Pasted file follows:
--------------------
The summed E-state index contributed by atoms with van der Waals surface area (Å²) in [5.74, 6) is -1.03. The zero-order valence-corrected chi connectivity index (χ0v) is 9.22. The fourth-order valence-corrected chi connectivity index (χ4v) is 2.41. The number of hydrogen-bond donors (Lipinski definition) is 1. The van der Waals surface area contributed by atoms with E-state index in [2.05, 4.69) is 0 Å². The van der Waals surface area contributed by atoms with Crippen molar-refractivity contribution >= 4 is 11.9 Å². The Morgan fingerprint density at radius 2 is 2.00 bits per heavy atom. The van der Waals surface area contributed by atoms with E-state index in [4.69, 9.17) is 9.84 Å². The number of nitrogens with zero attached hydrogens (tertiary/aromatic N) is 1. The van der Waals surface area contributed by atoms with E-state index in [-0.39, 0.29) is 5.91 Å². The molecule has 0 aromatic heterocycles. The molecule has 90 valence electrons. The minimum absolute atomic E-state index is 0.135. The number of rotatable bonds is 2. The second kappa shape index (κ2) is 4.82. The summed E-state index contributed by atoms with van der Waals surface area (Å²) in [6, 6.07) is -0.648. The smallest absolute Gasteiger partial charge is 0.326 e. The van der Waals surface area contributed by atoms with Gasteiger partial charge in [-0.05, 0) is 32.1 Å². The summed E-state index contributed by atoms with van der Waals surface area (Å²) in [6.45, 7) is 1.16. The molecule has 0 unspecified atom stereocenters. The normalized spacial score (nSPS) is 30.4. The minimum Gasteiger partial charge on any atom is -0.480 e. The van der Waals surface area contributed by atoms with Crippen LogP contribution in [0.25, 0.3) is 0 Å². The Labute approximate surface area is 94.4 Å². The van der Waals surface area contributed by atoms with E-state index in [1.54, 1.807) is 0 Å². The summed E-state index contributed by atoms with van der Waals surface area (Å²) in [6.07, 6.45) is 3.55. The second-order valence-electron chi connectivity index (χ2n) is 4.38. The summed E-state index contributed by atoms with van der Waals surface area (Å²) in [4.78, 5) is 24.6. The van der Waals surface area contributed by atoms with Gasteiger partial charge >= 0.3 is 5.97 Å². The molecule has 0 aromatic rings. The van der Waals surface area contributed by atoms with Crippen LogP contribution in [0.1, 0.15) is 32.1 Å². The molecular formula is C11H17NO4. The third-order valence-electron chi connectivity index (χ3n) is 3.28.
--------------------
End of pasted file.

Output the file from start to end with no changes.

The summed E-state index contributed by atoms with van der Waals surface area (Å²) in [5.74, 6) is -1.03. The zero-order valence-corrected chi connectivity index (χ0v) is 9.22. The fourth-order valence-corrected chi connectivity index (χ4v) is 2.41. The number of hydrogen-bond donors (Lipinski definition) is 1. The van der Waals surface area contributed by atoms with E-state index in [2.05, 4.69) is 0 Å². The van der Waals surface area contributed by atoms with Crippen molar-refractivity contribution >= 4 is 11.9 Å². The Morgan fingerprint density at radius 2 is 2.00 bits per heavy atom. The van der Waals surface area contributed by atoms with E-state index in [4.69, 9.17) is 9.84 Å². The number of nitrogens with zero attached hydrogens (tertiary/aromatic N) is 1. The van der Waals surface area contributed by atoms with E-state index in [-0.39, 0.29) is 5.91 Å². The molecule has 0 aromatic heterocycles. The molecule has 90 valence electrons. The minimum absolute atomic E-state index is 0.135. The number of rotatable bonds is 2. The second kappa shape index (κ2) is 4.82. The summed E-state index contributed by atoms with van der Waals surface area (Å²) in [6, 6.07) is -0.648. The smallest absolute Gasteiger partial charge is 0.326 e. The van der Waals surface area contributed by atoms with Gasteiger partial charge in [-0.05, 0) is 32.1 Å². The summed E-state index contributed by atoms with van der Waals surface area (Å²) in [6.45, 7) is 1.16. The molecule has 0 unspecified atom stereocenters. The normalized spacial score (nSPS) is 30.4. The minimum Gasteiger partial charge on any atom is -0.480 e. The van der Waals surface area contributed by atoms with Crippen LogP contribution in [0.25, 0.3) is 0 Å². The Labute approximate surface area is 94.4 Å². The van der Waals surface area contributed by atoms with E-state index in [1.54, 1.807) is 0 Å². The summed E-state index contributed by atoms with van der Waals surface area (Å²) in [6.07, 6.45) is 3.55. The second-order valence-electron chi connectivity index (χ2n) is 4.38. The summed E-state index contributed by atoms with van der Waals surface area (Å²) in [4.78, 5) is 24.6. The van der Waals surface area contributed by atoms with Gasteiger partial charge >= 0.3 is 5.97 Å². The molecule has 0 aromatic rings. The van der Waals surface area contributed by atoms with Crippen LogP contribution in [0.1, 0.15) is 32.1 Å². The molecular formula is C11H17NO4. The third-order valence-electron chi connectivity index (χ3n) is 3.28.